• Unknown cause.

What happens in CVI?

Once the blood in the legs starts to stagnate it causes raised venous pressure called venous hypertension. This causes seepage of through the thin walled capillaries leading to leg swelling. The CVI that develops due to DVT is called post-thrombotic syndrome. 30% of the patients with DVT develop post-thrombotic syndrome within 10 years.

How do the CVI patients present?

CVI worsens with the passage of time and the sooner it is treated, the better the chances of recovery. The problem will never go away by waiting. The symptoms include:

  • Swelling in the ankles and lower legs worse after standing
  • Ache or tiredness in the legs.
  • New varicose veins
  • Brown leathery skin of the lower legs
  • Itching in the legs or feet
  • Venous stasis ulcers.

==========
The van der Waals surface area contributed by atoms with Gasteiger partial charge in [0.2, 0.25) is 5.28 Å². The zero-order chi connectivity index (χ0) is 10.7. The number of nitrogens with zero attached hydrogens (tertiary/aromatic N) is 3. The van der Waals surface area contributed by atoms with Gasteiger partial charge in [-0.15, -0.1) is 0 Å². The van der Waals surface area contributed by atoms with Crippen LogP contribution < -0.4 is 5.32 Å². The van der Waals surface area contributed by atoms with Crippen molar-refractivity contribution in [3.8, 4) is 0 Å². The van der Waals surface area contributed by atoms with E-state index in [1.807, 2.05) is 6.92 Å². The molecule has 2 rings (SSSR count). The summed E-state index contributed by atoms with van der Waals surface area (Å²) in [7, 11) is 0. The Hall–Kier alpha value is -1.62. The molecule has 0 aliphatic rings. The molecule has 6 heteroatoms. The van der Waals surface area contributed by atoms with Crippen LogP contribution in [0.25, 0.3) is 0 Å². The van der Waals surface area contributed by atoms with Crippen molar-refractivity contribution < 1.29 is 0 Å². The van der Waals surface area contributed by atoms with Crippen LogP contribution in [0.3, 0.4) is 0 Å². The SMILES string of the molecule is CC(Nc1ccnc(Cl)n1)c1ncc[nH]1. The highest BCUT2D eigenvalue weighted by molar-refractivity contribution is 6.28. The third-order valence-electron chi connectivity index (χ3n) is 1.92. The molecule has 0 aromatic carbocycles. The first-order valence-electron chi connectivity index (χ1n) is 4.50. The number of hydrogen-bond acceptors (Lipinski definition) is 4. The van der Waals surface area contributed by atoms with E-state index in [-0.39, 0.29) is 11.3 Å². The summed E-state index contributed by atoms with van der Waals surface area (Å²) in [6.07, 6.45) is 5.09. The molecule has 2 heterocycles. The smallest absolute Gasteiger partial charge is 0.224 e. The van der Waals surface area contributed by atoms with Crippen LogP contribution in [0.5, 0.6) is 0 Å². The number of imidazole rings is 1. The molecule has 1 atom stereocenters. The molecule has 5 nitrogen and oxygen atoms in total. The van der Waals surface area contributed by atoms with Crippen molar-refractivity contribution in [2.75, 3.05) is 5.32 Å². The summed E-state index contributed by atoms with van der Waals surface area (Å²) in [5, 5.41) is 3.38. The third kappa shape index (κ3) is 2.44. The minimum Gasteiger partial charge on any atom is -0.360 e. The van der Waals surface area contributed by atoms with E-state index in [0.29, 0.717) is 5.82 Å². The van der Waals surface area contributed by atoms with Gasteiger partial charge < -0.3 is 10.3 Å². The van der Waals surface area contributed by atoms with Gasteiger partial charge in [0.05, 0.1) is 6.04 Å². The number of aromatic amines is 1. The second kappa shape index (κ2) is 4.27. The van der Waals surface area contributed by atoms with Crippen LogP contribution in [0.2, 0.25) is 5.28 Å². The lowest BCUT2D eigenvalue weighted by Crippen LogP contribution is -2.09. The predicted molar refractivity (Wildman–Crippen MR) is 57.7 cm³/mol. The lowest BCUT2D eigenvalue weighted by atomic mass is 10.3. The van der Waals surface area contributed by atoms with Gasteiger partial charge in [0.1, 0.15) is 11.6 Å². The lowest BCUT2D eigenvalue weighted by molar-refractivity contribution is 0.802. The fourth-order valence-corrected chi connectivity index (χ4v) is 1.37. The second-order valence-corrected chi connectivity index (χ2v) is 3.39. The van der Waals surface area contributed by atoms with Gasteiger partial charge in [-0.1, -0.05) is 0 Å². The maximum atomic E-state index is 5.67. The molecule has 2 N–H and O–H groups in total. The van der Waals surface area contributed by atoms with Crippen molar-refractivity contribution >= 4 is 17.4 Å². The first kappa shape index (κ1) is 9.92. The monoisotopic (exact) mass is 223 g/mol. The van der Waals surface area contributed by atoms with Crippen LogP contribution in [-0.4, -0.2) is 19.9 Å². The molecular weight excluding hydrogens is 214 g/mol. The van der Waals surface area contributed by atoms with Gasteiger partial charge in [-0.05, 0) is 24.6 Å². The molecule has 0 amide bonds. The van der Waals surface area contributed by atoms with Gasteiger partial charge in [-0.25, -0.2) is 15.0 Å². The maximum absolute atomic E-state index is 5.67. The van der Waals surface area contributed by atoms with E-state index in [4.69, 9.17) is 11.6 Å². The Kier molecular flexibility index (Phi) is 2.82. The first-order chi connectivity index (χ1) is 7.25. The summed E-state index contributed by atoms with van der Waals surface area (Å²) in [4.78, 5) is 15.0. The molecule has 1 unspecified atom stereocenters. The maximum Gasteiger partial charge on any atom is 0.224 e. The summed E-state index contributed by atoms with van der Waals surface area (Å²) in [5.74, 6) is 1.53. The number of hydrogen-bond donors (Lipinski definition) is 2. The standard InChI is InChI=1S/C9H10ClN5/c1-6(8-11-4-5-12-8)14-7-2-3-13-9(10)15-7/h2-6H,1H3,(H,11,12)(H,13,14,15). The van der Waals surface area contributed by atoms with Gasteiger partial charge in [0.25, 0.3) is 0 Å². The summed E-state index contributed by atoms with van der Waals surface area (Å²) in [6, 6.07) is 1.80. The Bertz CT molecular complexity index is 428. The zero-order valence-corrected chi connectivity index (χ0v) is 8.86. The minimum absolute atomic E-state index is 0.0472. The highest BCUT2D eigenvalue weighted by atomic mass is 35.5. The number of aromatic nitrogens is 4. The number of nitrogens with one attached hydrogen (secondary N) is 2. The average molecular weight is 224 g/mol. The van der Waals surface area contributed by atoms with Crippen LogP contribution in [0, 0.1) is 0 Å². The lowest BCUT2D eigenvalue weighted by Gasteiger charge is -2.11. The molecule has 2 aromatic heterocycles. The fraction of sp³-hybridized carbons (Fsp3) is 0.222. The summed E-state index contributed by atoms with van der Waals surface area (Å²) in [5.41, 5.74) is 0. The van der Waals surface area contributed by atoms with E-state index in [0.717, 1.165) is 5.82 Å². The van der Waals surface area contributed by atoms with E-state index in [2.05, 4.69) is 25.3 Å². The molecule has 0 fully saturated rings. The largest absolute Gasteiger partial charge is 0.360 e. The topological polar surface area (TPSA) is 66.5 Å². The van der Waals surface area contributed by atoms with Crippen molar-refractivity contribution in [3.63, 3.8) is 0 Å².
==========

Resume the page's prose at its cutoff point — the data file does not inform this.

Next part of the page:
What happens in neglected cases?

In untreated cases the venous pressure rises to such high proportion that the fragile thinnest veins (capillaries) burst and the overlying skin becomes reddish brown in colour and is very sensitive to being broken if scratched or injured. The burst capillaries cause local tissue inflammation and internal tissue damage. This is the formation of ulcers which are difficult to heal and become infected. If still these are not treated they spread to the surrounding tissue and cause cellulitis. CVI leads to secondary varicose veins.

Picture 3 – Dermatitis
Venous Ulcer
Picture 4 – venous ulcer

What are the risk factors for CVI?

These increase the chances of your developing CVI.

  • Deep vein thrombosis